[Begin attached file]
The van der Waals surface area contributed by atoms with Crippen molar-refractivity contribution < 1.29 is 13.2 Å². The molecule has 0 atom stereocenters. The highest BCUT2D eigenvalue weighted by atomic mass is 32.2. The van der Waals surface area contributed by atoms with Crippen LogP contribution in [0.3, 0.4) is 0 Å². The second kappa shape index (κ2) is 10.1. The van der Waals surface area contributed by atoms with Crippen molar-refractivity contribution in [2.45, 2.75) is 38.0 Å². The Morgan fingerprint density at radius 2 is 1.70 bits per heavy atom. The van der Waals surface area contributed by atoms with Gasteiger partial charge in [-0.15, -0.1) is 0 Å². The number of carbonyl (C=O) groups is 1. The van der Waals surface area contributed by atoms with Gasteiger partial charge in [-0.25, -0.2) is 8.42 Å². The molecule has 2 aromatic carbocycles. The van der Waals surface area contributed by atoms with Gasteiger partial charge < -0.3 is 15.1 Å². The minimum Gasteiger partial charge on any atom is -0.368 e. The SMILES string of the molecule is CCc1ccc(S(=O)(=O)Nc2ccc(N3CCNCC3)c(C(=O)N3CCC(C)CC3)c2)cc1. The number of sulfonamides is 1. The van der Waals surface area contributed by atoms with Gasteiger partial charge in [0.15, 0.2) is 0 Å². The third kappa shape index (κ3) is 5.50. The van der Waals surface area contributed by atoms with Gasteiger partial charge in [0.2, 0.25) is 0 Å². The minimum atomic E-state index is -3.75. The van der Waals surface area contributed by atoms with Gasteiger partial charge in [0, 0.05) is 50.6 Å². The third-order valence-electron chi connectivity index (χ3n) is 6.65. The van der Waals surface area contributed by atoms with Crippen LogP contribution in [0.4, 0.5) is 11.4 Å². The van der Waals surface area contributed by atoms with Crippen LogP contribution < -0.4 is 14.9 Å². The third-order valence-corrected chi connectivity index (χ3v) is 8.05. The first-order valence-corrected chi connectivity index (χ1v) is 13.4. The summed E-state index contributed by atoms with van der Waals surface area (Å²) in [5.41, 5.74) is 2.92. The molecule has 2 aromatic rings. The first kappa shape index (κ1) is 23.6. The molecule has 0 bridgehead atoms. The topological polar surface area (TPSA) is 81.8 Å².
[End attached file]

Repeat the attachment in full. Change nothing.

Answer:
The van der Waals surface area contributed by atoms with Crippen molar-refractivity contribution < 1.29 is 13.2 Å². The molecule has 0 atom stereocenters. The highest BCUT2D eigenvalue weighted by atomic mass is 32.2. The van der Waals surface area contributed by atoms with Crippen LogP contribution in [0.3, 0.4) is 0 Å². The second kappa shape index (κ2) is 10.1. The van der Waals surface area contributed by atoms with Crippen molar-refractivity contribution in [2.45, 2.75) is 38.0 Å². The Morgan fingerprint density at radius 2 is 1.70 bits per heavy atom. The van der Waals surface area contributed by atoms with Gasteiger partial charge in [-0.15, -0.1) is 0 Å². The number of carbonyl (C=O) groups is 1. The van der Waals surface area contributed by atoms with Gasteiger partial charge in [-0.25, -0.2) is 8.42 Å². The molecule has 2 aromatic carbocycles. The van der Waals surface area contributed by atoms with Gasteiger partial charge < -0.3 is 15.1 Å². The minimum Gasteiger partial charge on any atom is -0.368 e. The SMILES string of the molecule is CCc1ccc(S(=O)(=O)Nc2ccc(N3CCNCC3)c(C(=O)N3CCC(C)CC3)c2)cc1. The number of sulfonamides is 1. The van der Waals surface area contributed by atoms with Gasteiger partial charge in [0.15, 0.2) is 0 Å². The third kappa shape index (κ3) is 5.50. The van der Waals surface area contributed by atoms with Gasteiger partial charge in [0.2, 0.25) is 0 Å². The minimum atomic E-state index is -3.75. The van der Waals surface area contributed by atoms with Gasteiger partial charge in [0, 0.05) is 50.6 Å². The third-order valence-electron chi connectivity index (χ3n) is 6.65. The van der Waals surface area contributed by atoms with Crippen LogP contribution in [0.4, 0.5) is 11.4 Å². The van der Waals surface area contributed by atoms with Crippen LogP contribution < -0.4 is 14.9 Å². The third-order valence-corrected chi connectivity index (χ3v) is 8.05. The first-order valence-corrected chi connectivity index (χ1v) is 13.4. The summed E-state index contributed by atoms with van der Waals surface area (Å²) in [5.41, 5.74) is 2.92. The molecule has 2 aromatic rings. The first kappa shape index (κ1) is 23.6. The molecule has 0 bridgehead atoms. The topological polar surface area (TPSA) is 81.8 Å².